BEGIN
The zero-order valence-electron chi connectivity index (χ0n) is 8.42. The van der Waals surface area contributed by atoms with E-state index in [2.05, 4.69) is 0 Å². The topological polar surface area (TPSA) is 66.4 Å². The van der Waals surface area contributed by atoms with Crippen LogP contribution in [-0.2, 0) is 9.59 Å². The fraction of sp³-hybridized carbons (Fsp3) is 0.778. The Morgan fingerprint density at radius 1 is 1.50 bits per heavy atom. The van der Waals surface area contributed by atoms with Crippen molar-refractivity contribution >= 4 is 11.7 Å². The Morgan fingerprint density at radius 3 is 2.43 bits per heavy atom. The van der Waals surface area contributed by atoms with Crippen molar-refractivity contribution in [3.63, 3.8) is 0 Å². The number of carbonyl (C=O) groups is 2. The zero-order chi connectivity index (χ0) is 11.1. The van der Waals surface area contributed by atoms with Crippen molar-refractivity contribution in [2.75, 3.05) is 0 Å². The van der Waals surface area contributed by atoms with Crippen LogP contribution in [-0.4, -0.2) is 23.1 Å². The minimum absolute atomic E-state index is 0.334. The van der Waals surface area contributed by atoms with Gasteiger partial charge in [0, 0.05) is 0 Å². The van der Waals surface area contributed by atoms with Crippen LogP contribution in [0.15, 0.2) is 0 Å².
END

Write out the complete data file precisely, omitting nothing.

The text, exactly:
The zero-order valence-electron chi connectivity index (χ0n) is 8.42. The van der Waals surface area contributed by atoms with E-state index in [2.05, 4.69) is 0 Å². The topological polar surface area (TPSA) is 66.4 Å². The van der Waals surface area contributed by atoms with Crippen LogP contribution in [-0.2, 0) is 9.59 Å². The fraction of sp³-hybridized carbons (Fsp3) is 0.778. The Morgan fingerprint density at radius 1 is 1.50 bits per heavy atom. The van der Waals surface area contributed by atoms with Crippen molar-refractivity contribution >= 4 is 11.7 Å². The Morgan fingerprint density at radius 3 is 2.43 bits per heavy atom. The van der Waals surface area contributed by atoms with Crippen molar-refractivity contribution in [3.63, 3.8) is 0 Å². The number of carbonyl (C=O) groups is 2. The zero-order chi connectivity index (χ0) is 11.1. The van der Waals surface area contributed by atoms with Crippen molar-refractivity contribution in [2.75, 3.05) is 0 Å². The van der Waals surface area contributed by atoms with Crippen LogP contribution in [-0.4, -0.2) is 23.1 Å². The minimum absolute atomic E-state index is 0.334. The van der Waals surface area contributed by atoms with Gasteiger partial charge in [0, 0.05) is 0 Å². The van der Waals surface area contributed by atoms with Crippen LogP contribution in [0.15, 0.2) is 0 Å².